2nd Sunday in Easter : Gospel – Jn 20:19-31
"The Risen Christ- Not Always Peace and Joy!
"

Preached by Fr Philip Heng, SJ at Church of St Ignatius – Singapore
on 12 April 2015

The apostles of Jesus were living in fear of the Jews.  It was only when Our Risen Lord appeared on them and breathed on them the Holy Spirit that they were transformed from their fearfulness and anxieties into one of Peace and Joy.  There are different aspects of today’s Gospel account that we can reflect on and relate to the concrete experiences of what we are experiencing daily.

As believers and disciples of Jesus, some of us may be thinking that as we celebrate the Resurrection of Jesus, should we all not also be experiencing deep peace that Jesus bestowed on His apostles in the upper room - regardless of what we are encountering in our lives?  Shouldn’t this “Peace” of our Risen Lord dispel the darkness, anxieties and fears of our lives, as it did to the apostles of Jesus?

                    

However, if we reflect on the Gospel account more carefully, we should not forget that amongst the apostles, was Thomas, one of the Twins, who was not present when Jesus appeared to the other apostles.  While the other apostles were filled with Joy of having seen the Risen Christ, Thomas could not believe what they told him.  So, he insisted that “unless I see the holes they nails made in His hands and unless I can put my finger into the holes they made, and unless I can put my hand into his side, I refuse to believe.”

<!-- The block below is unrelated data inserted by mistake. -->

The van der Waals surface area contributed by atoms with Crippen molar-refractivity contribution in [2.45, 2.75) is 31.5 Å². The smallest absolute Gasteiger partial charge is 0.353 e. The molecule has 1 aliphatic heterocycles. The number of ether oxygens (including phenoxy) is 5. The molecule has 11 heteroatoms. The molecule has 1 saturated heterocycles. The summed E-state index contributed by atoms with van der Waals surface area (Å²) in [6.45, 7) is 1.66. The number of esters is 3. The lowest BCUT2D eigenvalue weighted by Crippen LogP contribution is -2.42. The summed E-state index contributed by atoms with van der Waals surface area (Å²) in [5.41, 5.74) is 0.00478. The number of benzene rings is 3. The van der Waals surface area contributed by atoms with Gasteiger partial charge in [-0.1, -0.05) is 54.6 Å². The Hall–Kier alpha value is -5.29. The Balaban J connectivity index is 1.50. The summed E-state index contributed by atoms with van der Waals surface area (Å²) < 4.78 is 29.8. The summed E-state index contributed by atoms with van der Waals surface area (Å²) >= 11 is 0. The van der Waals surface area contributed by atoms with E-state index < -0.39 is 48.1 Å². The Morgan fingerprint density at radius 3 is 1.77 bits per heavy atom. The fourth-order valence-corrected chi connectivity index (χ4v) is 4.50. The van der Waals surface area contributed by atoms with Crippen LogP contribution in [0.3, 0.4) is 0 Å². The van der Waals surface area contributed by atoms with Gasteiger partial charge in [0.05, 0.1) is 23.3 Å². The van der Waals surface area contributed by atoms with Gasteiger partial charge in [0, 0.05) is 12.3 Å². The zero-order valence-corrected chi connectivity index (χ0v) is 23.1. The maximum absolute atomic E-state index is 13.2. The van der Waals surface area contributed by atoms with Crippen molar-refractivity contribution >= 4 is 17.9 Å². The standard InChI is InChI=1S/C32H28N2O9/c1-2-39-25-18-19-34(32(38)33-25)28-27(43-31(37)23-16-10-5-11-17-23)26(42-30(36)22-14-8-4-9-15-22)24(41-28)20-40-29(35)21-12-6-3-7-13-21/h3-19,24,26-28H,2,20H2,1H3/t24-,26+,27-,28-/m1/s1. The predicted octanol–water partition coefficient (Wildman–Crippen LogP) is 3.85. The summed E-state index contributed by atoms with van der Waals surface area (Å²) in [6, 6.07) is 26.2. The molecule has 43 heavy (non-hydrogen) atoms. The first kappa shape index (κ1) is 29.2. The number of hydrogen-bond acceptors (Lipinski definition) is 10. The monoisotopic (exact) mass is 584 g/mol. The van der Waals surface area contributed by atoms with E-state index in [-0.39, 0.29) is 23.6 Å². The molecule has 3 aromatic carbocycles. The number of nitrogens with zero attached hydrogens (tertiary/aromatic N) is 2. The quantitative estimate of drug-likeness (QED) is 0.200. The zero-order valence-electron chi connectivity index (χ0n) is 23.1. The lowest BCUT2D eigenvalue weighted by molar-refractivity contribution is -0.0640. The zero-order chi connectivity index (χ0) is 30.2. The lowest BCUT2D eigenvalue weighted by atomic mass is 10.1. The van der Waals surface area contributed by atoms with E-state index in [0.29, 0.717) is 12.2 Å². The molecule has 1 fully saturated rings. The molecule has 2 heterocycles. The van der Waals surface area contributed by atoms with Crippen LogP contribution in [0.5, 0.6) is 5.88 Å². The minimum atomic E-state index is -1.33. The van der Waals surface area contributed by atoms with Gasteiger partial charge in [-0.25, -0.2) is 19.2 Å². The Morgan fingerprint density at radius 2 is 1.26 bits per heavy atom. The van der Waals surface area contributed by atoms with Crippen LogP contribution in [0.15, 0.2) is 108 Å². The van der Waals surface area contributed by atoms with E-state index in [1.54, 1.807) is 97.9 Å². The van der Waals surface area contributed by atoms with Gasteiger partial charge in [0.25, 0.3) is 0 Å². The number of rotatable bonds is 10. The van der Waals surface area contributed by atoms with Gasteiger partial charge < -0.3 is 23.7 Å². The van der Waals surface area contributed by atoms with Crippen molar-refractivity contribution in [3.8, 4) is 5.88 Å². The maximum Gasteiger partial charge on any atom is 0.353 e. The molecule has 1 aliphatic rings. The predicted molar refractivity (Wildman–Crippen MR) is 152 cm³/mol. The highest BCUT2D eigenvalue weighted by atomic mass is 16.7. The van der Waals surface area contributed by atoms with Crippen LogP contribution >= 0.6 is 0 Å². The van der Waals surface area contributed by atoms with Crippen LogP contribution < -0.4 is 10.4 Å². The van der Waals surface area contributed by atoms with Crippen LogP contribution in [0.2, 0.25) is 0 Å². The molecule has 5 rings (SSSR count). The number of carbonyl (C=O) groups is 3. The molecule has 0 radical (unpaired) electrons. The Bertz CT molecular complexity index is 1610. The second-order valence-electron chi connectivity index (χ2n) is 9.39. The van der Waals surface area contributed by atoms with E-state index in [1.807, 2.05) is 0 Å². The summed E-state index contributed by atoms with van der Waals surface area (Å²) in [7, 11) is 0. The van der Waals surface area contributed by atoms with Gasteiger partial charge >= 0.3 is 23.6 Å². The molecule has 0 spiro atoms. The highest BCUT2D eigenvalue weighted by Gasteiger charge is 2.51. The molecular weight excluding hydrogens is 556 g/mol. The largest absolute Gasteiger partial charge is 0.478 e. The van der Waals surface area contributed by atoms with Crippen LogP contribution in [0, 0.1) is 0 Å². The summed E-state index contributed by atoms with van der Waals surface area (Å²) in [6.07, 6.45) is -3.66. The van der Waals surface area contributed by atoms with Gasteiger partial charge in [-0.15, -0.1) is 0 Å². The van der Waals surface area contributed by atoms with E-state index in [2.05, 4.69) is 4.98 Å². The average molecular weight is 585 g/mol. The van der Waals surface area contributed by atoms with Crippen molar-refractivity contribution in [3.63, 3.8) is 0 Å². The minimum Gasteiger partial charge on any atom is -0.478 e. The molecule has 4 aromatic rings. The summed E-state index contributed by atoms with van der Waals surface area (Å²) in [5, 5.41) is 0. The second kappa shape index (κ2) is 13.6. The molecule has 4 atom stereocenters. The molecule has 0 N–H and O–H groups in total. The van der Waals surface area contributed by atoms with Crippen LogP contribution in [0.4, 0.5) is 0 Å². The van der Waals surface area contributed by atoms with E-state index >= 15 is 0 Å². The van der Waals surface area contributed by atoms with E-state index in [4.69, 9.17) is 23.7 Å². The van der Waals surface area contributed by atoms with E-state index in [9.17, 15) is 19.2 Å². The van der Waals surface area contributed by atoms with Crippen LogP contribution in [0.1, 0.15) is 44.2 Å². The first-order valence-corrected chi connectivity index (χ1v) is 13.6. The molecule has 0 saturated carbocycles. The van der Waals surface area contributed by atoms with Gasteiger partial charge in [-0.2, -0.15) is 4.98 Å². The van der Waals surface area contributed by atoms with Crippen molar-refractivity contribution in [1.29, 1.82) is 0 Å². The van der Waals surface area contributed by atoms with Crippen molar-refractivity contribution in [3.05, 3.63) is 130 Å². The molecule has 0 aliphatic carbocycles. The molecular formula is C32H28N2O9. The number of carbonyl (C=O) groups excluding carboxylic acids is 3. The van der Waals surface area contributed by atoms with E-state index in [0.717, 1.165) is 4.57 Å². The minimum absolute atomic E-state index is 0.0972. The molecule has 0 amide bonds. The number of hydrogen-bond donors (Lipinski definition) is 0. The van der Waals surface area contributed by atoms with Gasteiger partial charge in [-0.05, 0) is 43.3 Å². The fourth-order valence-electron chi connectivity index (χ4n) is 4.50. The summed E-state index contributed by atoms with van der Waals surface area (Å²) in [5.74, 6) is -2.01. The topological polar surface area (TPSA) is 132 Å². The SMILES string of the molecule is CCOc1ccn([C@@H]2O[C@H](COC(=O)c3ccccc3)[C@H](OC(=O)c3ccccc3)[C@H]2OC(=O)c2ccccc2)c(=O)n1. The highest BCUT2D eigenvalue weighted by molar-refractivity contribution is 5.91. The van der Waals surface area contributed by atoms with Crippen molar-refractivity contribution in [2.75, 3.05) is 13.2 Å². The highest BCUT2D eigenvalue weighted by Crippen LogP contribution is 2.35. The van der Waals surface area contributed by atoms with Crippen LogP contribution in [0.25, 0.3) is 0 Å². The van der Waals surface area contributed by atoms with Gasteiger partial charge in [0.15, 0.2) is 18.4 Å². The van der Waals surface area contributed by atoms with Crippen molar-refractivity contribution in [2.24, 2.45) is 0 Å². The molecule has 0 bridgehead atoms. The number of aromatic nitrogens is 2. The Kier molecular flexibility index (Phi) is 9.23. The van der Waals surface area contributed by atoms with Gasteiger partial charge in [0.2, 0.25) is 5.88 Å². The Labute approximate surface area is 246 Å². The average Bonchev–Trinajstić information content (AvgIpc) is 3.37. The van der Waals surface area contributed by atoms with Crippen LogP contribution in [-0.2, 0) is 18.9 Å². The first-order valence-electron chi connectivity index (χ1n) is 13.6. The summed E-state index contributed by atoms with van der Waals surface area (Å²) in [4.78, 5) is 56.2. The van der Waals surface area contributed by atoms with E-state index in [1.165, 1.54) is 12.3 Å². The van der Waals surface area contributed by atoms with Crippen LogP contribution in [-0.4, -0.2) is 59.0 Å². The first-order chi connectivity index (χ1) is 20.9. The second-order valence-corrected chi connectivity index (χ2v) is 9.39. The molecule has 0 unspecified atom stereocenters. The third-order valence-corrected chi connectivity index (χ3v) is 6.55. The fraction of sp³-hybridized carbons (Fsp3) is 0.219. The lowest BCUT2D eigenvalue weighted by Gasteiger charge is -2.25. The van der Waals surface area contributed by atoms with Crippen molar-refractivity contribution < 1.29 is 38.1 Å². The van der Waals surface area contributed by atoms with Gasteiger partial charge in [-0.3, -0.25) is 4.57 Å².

My brothers and sisters in Christ, it seems to me that if we are not experiencing the deep “Peace” of Jesus, even though Jesus has Risen, then perhaps, would we not be tempted to be like doubting Thomas?   Would we also not insist on wanting to see the physical presence of Jesus before we believe in our Risen Lord?  And what was Jesus response to Thomas?  “Thomas, you believe because you can see me.  Happy are those who have not seen, and yet believe.”

We may wish to reflect on this further and ask, “What about a holy woman like Mother Teresa, who was so close to God?  Did she not experience the deep Peace of the Risen Christ constantly in her life?  Should we not expect this of her since she believed in the Resurrection of Christ?  Some of you may be surprised to hear the answer.  In 1961, Mother Teresa wrote to Archbishop Perier of Calcutta and shared with him, “There is so much contradiction in my soul.  Such deep longing for God; so deep that it is painful; suffering continual, and yet not wanted by God: repulsed, empty, no faith, no love, no zeal.  Souls hold no attraction: heaven means nothing to me; it looks like an empty place; the thought of it means nothing to me, and yet this torturing longing for GodPray for me please that I keep smiling at Him in spite of everything. For I am only His; so He has every right over me. I am perfectly happy to be nobody even to God . . . I want to smile even at Jesus and so hide if possible the pain and the darkness of my soul even from Him,”

                    

However, when Archbishop Perier replied to Mother Teresa’s sharing of her spiritual struggles, he wrote, “With regard to the feeling of loneliness, of abandonment, of not being wanted, of darkness of the soul, it is a state well known by spiritual writers and directors of conscience.